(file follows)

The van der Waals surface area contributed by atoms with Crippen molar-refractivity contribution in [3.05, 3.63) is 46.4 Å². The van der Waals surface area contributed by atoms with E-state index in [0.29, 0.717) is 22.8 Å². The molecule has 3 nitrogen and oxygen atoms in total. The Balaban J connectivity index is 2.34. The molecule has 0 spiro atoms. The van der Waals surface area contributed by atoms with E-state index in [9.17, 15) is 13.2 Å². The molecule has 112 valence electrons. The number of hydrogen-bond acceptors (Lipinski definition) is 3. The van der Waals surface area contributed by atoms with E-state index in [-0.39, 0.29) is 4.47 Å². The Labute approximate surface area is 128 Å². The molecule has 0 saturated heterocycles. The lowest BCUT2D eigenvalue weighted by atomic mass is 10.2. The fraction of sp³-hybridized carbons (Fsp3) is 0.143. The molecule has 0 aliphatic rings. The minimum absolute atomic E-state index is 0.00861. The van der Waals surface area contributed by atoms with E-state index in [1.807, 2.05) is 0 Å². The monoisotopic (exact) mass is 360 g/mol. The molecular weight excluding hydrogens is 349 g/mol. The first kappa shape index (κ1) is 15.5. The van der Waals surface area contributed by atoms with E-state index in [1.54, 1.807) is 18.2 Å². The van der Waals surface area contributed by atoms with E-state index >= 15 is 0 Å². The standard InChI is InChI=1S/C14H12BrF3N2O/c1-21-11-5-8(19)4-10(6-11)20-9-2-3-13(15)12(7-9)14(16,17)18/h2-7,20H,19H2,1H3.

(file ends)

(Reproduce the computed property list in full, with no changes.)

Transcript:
The van der Waals surface area contributed by atoms with Crippen molar-refractivity contribution in [3.05, 3.63) is 46.4 Å². The van der Waals surface area contributed by atoms with E-state index in [0.29, 0.717) is 22.8 Å². The molecule has 3 nitrogen and oxygen atoms in total. The Balaban J connectivity index is 2.34. The molecule has 0 spiro atoms. The van der Waals surface area contributed by atoms with E-state index in [9.17, 15) is 13.2 Å². The molecule has 112 valence electrons. The number of hydrogen-bond acceptors (Lipinski definition) is 3. The van der Waals surface area contributed by atoms with E-state index in [-0.39, 0.29) is 4.47 Å². The Labute approximate surface area is 128 Å². The molecule has 0 saturated heterocycles. The lowest BCUT2D eigenvalue weighted by atomic mass is 10.2. The fraction of sp³-hybridized carbons (Fsp3) is 0.143. The molecule has 0 aliphatic rings. The minimum absolute atomic E-state index is 0.00861. The van der Waals surface area contributed by atoms with E-state index in [1.807, 2.05) is 0 Å². The monoisotopic (exact) mass is 360 g/mol. The molecular weight excluding hydrogens is 349 g/mol. The first kappa shape index (κ1) is 15.5. The van der Waals surface area contributed by atoms with E-state index in [1.54, 1.807) is 18.2 Å². The van der Waals surface area contributed by atoms with E-state index >= 15 is 0 Å². The standard InChI is InChI=1S/C14H12BrF3N2O/c1-21-11-5-8(19)4-10(6-11)20-9-2-3-13(15)12(7-9)14(16,17)18/h2-7,20H,19H2,1H3.